The Arctic is warming at twice the global average, a dynamic amplified by rapid declines in regional sea ice cover. Despite compelling signals of biome-scale terrestrial responses, fundamental knowledge gaps about the rate, magnitude, and drivers of these dynamics in the tundra remain widespread.
At AIAS, I will explore how scale, and its pervasive influence on pattern, influences regional and local measures of plant and animal response to climatic and/or biotic disturbances.
With emerging satellite datasets and AI approaches, one aspect of my project will examine weather-mediated and time-delayed linkages between marine cryosphere and terrestrial ecological dynamics across candidate regions of tundra.
At the landscape level, variability in the life history progression of individual plants ultimately drives broader-scale dynamics. I will investigate the structure of and landscape controls on this variability using collaborative datasets derived from drones and time-lapse cameras. Using computer vision approaches, these image sets will be mined for data comprising tens-of-thousands of individual-level plant life cycles. These in turn will allow for investigation into new, yet fundamental, questions about plant life-history variation through space.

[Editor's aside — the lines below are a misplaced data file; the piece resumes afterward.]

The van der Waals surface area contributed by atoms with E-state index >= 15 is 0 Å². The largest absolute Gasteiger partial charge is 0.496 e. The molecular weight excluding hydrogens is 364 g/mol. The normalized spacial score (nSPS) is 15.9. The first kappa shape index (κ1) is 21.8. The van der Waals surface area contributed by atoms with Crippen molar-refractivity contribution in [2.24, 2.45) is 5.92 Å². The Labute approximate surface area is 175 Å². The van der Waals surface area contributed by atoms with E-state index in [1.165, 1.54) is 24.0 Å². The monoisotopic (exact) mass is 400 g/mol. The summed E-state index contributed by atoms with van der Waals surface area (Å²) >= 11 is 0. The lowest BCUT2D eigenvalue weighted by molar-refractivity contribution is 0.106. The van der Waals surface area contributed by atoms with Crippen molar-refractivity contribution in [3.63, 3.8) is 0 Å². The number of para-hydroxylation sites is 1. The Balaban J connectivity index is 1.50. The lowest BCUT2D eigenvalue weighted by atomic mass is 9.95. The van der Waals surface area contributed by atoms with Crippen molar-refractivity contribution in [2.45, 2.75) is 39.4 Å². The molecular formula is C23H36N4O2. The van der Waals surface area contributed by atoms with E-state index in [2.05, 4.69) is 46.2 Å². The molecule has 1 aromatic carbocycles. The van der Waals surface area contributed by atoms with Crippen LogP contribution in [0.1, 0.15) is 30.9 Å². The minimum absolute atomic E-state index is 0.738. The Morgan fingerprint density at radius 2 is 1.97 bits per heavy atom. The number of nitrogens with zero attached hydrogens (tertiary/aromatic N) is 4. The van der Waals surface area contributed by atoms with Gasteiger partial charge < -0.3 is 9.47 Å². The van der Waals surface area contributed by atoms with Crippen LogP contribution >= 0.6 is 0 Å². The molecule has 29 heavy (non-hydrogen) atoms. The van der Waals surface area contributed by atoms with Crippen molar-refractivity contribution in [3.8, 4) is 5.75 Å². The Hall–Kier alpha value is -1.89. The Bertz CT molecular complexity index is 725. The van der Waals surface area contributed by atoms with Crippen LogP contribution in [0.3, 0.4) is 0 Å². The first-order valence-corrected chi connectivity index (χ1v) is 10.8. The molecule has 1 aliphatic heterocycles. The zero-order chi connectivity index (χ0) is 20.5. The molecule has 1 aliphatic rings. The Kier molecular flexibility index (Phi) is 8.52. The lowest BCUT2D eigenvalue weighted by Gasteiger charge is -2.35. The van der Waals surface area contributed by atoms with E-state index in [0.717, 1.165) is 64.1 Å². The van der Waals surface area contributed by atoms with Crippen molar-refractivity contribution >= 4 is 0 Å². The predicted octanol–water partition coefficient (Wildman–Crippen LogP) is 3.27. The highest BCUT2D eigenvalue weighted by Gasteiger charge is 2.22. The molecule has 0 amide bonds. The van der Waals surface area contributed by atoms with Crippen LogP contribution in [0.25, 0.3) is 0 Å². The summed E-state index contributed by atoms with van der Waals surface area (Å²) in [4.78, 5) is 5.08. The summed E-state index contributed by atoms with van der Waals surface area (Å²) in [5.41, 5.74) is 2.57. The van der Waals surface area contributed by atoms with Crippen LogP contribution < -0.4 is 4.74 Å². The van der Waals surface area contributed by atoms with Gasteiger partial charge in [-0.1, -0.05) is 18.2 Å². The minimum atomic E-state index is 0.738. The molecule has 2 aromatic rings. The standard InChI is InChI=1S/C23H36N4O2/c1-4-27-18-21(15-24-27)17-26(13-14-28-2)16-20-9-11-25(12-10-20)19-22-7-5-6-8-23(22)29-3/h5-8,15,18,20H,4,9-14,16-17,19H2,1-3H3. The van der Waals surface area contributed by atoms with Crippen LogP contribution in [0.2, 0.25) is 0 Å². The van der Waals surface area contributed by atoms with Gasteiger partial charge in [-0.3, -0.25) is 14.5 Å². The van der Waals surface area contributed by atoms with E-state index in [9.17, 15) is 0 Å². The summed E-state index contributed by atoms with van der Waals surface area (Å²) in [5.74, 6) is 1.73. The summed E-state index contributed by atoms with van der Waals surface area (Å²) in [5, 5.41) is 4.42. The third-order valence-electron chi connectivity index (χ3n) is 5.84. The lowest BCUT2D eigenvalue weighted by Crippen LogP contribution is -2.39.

The many scales of Arctic ecological dynamics: confronting contradictions and gaps with new tech
Area of research:
Ecology & Geography
1 Feb 2020 - 31 Jan 2023
AIAS-COFUND II Marie Skłodowska-Curie fellow
This fellowship has received funding from the European Union’s Horizon 2020 research and innovation programme under the Marie Skłodowska-Curie grant agreement No 754513 and The Aarhus University Research Foundation.